Economic Times, Sunday, August 7, 2005
Even the most rabid globalist would admit that globalisation, too, has its “discontents”, although most likely he would reason them to be due to insufficient effort towards globalisation on the part of governments, or ignorance on the part of the general public or its inclination towards immediate results.
In fact, there has been an increasing trend in social researches, coming out of premier First World institutions, of moralising social conflicts. They see them as “greed disguised”. But at least this much everybody will admit that the dream of a peaceful, post-Cold War global village has not materialised.
This leads to a general apathy towards legal political processes as they do not allow the “multitude” even the illusion of influencing the institutions that affect their economic well-being. The recent nos against the new EU constitution are symptomatic of the general mood against such depoliticisation.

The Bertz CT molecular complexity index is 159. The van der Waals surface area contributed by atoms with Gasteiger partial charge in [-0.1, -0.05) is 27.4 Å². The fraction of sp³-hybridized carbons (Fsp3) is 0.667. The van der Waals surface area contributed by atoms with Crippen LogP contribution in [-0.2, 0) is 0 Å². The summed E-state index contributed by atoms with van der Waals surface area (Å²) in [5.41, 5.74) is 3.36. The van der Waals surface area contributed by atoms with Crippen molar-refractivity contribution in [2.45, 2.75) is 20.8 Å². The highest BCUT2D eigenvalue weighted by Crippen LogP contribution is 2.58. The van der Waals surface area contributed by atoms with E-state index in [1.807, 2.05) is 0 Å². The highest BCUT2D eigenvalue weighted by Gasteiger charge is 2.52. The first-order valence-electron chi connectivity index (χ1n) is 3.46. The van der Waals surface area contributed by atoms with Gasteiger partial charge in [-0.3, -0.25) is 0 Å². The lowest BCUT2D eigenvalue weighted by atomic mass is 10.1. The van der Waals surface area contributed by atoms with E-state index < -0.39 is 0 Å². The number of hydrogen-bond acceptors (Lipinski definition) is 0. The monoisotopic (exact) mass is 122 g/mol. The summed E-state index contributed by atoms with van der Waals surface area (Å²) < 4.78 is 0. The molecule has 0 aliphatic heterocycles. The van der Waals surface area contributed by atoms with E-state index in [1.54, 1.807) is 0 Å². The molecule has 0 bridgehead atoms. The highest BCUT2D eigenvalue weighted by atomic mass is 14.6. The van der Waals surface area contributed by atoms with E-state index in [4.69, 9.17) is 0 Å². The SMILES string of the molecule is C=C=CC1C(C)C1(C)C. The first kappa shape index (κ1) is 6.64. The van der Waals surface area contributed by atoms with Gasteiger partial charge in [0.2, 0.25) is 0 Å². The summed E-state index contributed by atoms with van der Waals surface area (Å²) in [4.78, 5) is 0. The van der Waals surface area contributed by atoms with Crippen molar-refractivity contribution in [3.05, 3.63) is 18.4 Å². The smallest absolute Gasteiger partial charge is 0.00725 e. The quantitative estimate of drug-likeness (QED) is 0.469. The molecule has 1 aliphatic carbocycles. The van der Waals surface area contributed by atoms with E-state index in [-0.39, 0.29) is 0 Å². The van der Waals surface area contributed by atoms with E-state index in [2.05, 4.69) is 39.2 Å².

That apart, the general unrest in Latin America against free-trade agreements originates from similar political consciousness. And though one should not draw up any definitive blueprints and conclusions for the future, history does force us to imagine limited possibilities.